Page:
One man’s Currency Manipulation is another man’s Quantitative Easing

One of Donald Trump’s more frightening election campaign promises was to declare China a currency manipulator and instigate punitive tariffs against Chinese imports to America.

Now, I’m not an economist (my Masters degree in Economics at the University of New England was awarded by mistake) but to me, this particular threat is perhaps one of the most scary that he has made.

One of the more bizarre aspects about Donald Trump is that he does not understand all actions have equal and opposite reactions. In Systems Theory, we called this feedback. The Trumpster does not believe in feedback. He believes that he can do what he likes and there will be no consequences.

Unfortunately, the result of the US presidential elections will only have reinforced this view.

Nonetheless, instigating tariffs against Chinese imports will produce a reaction from China and, knowing the Chinese, probably a disproportionately strong reaction. It will also create reactions all round the world, the consequences of which Trump probably does not understand and much less considered.


 Donald Trump indicates his understanding of international trade and economics

 In recent years, the US Administration and Federal Reserve have engaged in what is known as  “Quantitative Easing”  which is a monetary policy that effectively devalues country’s currency against that of its trading partners.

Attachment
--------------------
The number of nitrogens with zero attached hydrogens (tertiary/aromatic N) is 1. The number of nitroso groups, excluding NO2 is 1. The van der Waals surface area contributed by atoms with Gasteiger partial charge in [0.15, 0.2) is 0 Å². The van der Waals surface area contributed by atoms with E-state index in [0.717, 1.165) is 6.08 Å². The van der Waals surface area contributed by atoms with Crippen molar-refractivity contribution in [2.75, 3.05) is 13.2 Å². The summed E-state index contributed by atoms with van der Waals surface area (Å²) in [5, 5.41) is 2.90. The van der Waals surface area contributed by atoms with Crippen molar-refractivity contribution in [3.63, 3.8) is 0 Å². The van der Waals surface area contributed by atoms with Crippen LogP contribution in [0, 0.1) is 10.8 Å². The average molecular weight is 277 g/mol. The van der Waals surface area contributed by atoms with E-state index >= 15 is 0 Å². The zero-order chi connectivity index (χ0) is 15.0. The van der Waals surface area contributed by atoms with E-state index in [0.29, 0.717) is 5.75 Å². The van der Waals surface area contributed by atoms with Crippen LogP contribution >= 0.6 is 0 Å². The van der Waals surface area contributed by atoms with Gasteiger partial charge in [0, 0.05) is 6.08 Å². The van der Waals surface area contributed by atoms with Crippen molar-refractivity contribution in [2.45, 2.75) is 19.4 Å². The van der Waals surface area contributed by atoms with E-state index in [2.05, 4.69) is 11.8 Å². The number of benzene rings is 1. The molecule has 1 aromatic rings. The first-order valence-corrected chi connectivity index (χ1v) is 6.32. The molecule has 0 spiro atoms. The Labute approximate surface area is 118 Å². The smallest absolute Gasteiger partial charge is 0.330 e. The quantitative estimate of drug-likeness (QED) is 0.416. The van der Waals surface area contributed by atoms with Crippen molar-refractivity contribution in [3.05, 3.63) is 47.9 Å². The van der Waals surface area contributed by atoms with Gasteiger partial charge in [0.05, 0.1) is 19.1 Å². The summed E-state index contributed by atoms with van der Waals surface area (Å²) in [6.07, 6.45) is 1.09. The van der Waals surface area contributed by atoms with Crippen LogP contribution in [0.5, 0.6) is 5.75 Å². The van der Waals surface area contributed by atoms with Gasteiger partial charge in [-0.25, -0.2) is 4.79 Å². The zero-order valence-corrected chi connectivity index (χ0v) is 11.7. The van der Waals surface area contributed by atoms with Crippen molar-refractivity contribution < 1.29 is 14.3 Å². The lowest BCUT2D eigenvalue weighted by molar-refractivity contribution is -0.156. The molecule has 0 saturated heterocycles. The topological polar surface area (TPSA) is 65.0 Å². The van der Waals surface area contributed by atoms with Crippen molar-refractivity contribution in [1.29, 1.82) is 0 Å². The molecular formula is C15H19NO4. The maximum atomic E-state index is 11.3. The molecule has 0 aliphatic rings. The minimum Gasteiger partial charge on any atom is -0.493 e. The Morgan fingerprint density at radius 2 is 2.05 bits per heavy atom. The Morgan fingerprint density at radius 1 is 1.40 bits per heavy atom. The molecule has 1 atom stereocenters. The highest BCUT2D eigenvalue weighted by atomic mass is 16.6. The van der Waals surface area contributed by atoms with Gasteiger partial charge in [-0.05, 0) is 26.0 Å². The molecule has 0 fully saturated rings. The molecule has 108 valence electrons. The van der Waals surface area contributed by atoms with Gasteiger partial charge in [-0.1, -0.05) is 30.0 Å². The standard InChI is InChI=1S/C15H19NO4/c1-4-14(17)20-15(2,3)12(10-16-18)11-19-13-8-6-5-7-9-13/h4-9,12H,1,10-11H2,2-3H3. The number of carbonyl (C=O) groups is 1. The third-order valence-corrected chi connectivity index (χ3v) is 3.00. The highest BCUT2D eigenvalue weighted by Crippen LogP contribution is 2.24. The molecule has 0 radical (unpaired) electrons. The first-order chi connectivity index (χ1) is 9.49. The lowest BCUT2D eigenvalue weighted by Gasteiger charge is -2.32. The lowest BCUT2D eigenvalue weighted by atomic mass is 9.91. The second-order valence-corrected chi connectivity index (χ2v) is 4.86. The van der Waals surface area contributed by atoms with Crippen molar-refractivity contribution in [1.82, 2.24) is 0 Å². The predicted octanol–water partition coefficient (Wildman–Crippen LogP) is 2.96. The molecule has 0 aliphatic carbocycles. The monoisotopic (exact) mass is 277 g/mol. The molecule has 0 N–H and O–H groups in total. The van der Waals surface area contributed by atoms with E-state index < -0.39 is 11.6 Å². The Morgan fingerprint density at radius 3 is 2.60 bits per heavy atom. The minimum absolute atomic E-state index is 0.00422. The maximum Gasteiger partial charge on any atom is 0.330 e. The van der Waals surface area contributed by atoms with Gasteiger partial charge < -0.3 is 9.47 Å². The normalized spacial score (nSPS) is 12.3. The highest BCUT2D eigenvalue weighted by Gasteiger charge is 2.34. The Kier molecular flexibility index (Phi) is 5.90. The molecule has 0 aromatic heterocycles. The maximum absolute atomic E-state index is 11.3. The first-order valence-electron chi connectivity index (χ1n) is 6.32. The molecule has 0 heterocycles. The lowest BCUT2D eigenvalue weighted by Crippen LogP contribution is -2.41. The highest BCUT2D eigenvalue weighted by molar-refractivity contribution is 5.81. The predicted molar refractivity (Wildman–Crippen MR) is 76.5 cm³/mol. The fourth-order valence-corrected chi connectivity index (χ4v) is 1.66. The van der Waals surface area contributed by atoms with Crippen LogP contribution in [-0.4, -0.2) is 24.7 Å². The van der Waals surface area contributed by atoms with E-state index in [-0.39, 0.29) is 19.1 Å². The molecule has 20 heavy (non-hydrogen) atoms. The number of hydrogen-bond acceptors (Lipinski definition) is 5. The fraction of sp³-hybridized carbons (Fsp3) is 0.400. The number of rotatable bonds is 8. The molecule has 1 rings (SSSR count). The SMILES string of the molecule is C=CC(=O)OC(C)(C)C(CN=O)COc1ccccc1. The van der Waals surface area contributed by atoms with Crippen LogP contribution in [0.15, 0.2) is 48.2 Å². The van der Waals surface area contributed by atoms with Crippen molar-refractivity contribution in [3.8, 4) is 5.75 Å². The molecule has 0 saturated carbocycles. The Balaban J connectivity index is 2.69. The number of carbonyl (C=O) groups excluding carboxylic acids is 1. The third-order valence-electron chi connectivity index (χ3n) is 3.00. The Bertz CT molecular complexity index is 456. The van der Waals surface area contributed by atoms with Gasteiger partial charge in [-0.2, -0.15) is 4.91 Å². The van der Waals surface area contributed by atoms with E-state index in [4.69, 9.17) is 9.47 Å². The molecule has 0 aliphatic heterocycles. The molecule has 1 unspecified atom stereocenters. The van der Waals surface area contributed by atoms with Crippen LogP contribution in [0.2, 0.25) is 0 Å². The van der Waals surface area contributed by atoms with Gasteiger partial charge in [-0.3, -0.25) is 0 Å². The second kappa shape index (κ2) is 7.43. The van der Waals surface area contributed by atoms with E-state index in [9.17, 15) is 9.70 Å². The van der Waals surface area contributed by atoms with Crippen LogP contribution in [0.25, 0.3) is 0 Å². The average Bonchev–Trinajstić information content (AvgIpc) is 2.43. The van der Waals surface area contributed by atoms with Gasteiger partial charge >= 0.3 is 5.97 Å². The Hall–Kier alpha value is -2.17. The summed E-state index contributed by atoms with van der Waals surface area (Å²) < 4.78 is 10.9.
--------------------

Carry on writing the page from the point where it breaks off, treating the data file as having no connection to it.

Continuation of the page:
An article Quantitative Easing vs. Currency ManipulationInvestopedia on Facebook  explains the difference (or lack thereof).

If making exports more competitive through a devaluation of the currency is evidence of currency manipulation, then you could level a similar criticism against the United States for lowering the federal funds rate and the subsequent quantitative easing programs following the 2008 global financial crisis. Both tactics put downward pressure on the dollar and consequently the exchange rate, making U.S. exports more attractive against international competitors.

The effect is to make the quantitative easer’s exports less expensive while making their trading partners more expensive. Effectively, it means that  large, economically powerful countries like the US can solve their financial problems by making other people pay for them.

This is what China and the US have both been doing. There is a difference in that the Chinese yuan is not floated like the $US and the $A. Many market analysts believe that the Chinese actions are simply bringing the currency back closer to true market value. Levelling the playing field if you like.

Nonetheless and regardless of what you call it, both Quantitative Easing and Currency Manipulation are monetary policies that both China and the US have used and certainly will use in future.

Ranting against the Chinese may go down well with the domestic electorate  but it demonstrates a fundamental lack of understanding about international economics and trade.

A lot has been written about President-elect Trump’s character failings. The worry is that  they pale  into insignificance against his ignorance of economics, fiscal and monetary policy.

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